Contributing opinion writer
I sometimes feel like a pantomime going about the motions of a Harvard student day in and day out. I stick with the status quo so tightly that it slips my mind to ever make time for myself. I believe it’s important for all of us to internalize the potentially suffocating nature of a college environment and, more than that, the necessity to periodically step away from it. Some days, it is in fact more beneficial to step away from our screens than to crank out another hour in front of our iPads.
I feel like prioritizing time alone over superfluous social preening is something that is mostly stigmatized if not completely overlooked. Sometimes, the place where you belong is not with others but with yourself, and that is not only normal but healthy and necessary. I am still trying to navigate where I want to fit into the Harvard social bubble and how to ensure that I don’t let myself get lost in the process.
If we wish to welcome individuals outside of our niche spheres of social categorization, we must first learn to be comfortable with our own identities, as complex as they may be. Once we can accept that diversity goes beyond a handful of shades — that part of diversity is the wide range of intersecting identities and not just stand-alone affiliations — I believe we will be able to expand our horizons and expose ourselves to incredibly unique perspectives.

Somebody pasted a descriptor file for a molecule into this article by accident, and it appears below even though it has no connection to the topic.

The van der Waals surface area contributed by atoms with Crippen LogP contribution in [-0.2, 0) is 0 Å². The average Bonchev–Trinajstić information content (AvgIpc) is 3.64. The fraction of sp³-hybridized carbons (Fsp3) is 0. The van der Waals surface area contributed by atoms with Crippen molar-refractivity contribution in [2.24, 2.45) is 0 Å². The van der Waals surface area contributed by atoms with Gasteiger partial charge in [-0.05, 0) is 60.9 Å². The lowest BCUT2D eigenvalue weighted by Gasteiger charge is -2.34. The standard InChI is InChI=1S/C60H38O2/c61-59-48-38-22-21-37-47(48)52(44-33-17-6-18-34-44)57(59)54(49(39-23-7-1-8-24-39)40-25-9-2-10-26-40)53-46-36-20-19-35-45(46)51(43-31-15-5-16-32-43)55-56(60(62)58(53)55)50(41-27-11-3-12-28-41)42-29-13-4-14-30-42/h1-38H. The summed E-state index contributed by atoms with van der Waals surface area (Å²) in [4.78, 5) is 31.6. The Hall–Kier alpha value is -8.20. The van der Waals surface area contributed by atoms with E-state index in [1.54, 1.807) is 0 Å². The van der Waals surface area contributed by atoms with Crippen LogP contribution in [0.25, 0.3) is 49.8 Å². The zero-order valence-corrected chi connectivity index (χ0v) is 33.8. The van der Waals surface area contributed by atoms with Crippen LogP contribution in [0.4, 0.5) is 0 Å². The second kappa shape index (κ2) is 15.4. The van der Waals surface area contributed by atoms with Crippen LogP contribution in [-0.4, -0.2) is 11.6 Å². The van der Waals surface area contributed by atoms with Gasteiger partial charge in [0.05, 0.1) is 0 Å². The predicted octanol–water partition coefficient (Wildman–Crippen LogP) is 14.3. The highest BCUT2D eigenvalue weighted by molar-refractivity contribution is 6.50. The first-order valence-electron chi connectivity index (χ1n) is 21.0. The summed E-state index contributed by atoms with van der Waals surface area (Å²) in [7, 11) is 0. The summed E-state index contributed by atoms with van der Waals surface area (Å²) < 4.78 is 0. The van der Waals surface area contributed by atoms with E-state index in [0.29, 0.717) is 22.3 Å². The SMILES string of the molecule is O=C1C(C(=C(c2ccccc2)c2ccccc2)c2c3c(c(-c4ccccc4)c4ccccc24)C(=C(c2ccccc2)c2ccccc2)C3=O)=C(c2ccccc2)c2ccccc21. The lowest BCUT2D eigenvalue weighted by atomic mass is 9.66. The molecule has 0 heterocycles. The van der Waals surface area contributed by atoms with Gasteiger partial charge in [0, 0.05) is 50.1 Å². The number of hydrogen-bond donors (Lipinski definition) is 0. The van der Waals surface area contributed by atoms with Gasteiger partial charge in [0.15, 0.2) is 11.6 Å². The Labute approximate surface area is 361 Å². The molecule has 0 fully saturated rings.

The dining hall should not be another place where we feel disconnected. It should be a place where both our stomachs and our souls are fed. I hope we can revive the spark in the dining hall and sanctify the reputation of Annenberg that I used to hear so widely about.
I want to adopt the College’s mission and expose myself to “new ideas, new ways of understanding, and new ways of knowing.” I may not be the smartest person in the room and that’s okay. Instead, I’m aiming to train myself to step away from the constant desire to outrun everyone else and simply focus on sharpening myself.